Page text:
2011 NHL Draft: Columbus Blue Jackets find relative success with every selection

By Chris Roberts
Boone Jenner - Columbus Blue Jackets

Photo: The Columbus Blue Jackets found tremendous success with their first selection, 37th overall, in the 2011 draft, taking eventual 30-goal scorer Boone Jenner (courtesy Philippe Bouchard/Icon Sportswire).

 

 

After missing the playoffs for a second consecutive season and looking to turn the corner as a franchise, the Columbus Blue Jackets made the biggest splash at the 2011 NHL Draft, acquiring Jeff Carter from the Philadelphia Flyers in exchange for Jakub Voracek, the eighth overall pick in 2007, and the team’s first and third round selections in 2011.

It is a trade that looks lopsided in retrospect – Carter lasted just 39 games with the Blue Jackets, while Voracek evolved into an elite playmaker and the Flyers used the eighth overall pick to draft Sean Couturier – but it made sense at the time. Columbus was looking to build a winner around Rick Nash and a young core, while hoping to provide playoff hockey to a starving market.

Looking back, it wasn’t all bad at the 2011 draft for the Blue Jackets. General Manager Scott Howson and the team’s scouting staff seem to have hit on the majority of the team’s six draft picks; Boone Jenner, the team’s first pick at 37th overall, has become a top-six forward, while all but one (Mike Reilly) signed and are still with the organization.

Boone Jenner, C, Oshawa Generals (OHL), 2nd round, 37th overall
Status: NHL Player
NHL Games: 185

Boone Jenner was a point-per-game player prior to being selected by the Blue Jackets, but some scouts thought the Dorchester, Ont. native’s offensive potential was limited. His most valued attributes prior to the draft were his work ethic, size and tenacity. Yet the following season, Jenner proved himself offensively, leading the Generals in scoring with 82 points in 56 games and dressing for the Canadian World Junior team.

As a pro, it took Jenner little time to establish himself as a valued forward for the Blue Jackets. He began his pro career in the 2012-13 season and played just five games for the AHL‘s Springfield Falcons before receiving the call to Columbus, where he went on to play 72 games, scoring 16 goals and adding 13 assists. His 2014-15 campaign was off to a great start but was hampered by a stress fracture in his back, which limited him to 31 games.

This past season, however, Jenner was arguably the Blue Jackets most effective all-around forward; he played in all 82 games, scored 30 goals and added 19 assists, finishing just four points back of Brandon Saad for the team lead in points. He was named an alternate captain at the beginning of the season and looks to be part of Columbus’ leadership group for years to come.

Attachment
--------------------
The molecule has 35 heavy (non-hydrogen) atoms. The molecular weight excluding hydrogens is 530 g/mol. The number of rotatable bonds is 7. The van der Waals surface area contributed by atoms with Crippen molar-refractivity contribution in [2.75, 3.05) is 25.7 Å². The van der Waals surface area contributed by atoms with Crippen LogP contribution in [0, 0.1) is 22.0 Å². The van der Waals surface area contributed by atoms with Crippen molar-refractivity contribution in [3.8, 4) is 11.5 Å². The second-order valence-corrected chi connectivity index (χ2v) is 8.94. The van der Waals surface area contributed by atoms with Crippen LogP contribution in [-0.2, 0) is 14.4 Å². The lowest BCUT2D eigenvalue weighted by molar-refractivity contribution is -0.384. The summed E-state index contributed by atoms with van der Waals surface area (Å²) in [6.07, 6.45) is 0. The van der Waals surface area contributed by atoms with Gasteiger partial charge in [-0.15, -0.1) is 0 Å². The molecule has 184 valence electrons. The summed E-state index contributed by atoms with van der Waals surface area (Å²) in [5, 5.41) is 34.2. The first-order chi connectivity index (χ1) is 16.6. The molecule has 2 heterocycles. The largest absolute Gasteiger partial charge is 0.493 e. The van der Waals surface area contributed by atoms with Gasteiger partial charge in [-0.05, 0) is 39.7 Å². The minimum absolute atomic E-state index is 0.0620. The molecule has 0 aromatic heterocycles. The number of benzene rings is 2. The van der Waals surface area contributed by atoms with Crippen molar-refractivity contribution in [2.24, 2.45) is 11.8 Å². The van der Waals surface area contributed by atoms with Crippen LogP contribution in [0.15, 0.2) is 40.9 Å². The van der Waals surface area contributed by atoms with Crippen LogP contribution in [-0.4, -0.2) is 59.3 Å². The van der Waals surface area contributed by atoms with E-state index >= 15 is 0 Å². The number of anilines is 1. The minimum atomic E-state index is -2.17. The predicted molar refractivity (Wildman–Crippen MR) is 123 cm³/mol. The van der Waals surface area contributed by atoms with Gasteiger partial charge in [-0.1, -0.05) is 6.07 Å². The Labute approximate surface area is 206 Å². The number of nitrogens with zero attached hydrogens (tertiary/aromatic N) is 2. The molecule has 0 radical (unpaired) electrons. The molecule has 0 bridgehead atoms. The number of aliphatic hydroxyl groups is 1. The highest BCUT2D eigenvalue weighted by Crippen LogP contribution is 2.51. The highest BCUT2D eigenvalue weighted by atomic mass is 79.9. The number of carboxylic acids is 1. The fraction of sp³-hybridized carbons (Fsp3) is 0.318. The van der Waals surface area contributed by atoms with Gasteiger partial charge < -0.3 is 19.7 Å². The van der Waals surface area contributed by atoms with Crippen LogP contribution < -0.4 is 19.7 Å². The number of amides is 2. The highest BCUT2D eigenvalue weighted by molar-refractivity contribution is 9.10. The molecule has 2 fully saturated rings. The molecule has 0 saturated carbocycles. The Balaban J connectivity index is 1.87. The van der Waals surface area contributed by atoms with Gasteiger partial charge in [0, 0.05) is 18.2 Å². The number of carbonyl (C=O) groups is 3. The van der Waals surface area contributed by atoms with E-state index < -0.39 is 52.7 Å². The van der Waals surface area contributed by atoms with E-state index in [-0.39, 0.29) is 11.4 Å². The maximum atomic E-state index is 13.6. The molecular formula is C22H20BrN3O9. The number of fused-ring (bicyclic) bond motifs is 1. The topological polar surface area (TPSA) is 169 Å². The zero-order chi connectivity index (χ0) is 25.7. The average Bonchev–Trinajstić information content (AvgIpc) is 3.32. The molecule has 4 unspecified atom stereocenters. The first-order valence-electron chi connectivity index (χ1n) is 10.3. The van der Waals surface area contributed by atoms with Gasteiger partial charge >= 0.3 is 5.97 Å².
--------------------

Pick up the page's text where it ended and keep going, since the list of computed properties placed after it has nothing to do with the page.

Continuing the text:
T.J. Tynan, C, Notre Dame (CCHA), 3rd round, 66th overall
Status: Prospect
NHL Games: 0

Though he recorded 72 points in 60 games with the USHL‘s Des Moines Buccaneers in 2009-10, T.J. Tynan went undrafted, likely because of his (lack of) size. However, the Illinois native proved himself more than capable of playing against bigger and tougher competition as a freshman with Notre Dame in 2010-11. Tynan led the Fighting Irish in scoring in his first year of collegiate hockey, recording 54 points in just 44 games, prompting the Blue Jackets to take him in the third round in the upcoming draft.

Tynan never equaled those numbers of his freshman year, but he compiled an impressive four-year stint at the University of Notre Dame; over the next three seasons, Tynan had 107 points in 120 games.

He turned pro in 2014-15, where he displayed his impressive playmaking abilities with the AHL’s Springfield Falcons, leading the team in assists (35) and points (48). Tynan again led the Blue Jackets AHL affiliate, the Lake Erie Monsters, in assists (40) and points (46) this past season. It is surprising he has yet to play a game in the NHL given his productivity, and it is certainly likely his size has held him back.

Mike Reilly, D, Shattuck St. Mary’s (Minnesota), 4th round, 98th overall
Status: Prospect
NHL Games: 29

Like Tynan above, Mike Reilly might have fallen in the draft due to his lack of size. In 2011-12 with the RBC Cup-winning Penticton Vees, Reilly was an offensive dynamo, finishing the season with 83 points in 51 games.

Lacking in size and defensive zone play, his game grew considerably through the course of three years at the University of Minnesota – and so did he, hitting a late growth spurt and filling out to his current stature of 6’2 and 191 pounds. His freshman season with the Golden Gophers proved to be quite the adjustment, but he still finished the year as the team’s third-highest scoring defenseman with 14 points in 37 games. The following season was a breakout year for Reilly as he finished the season with 33 points in 41 games, and in his final season of college hockey in 2014-15 he led the Golden Gophers in scoring with 42 points in 39 games.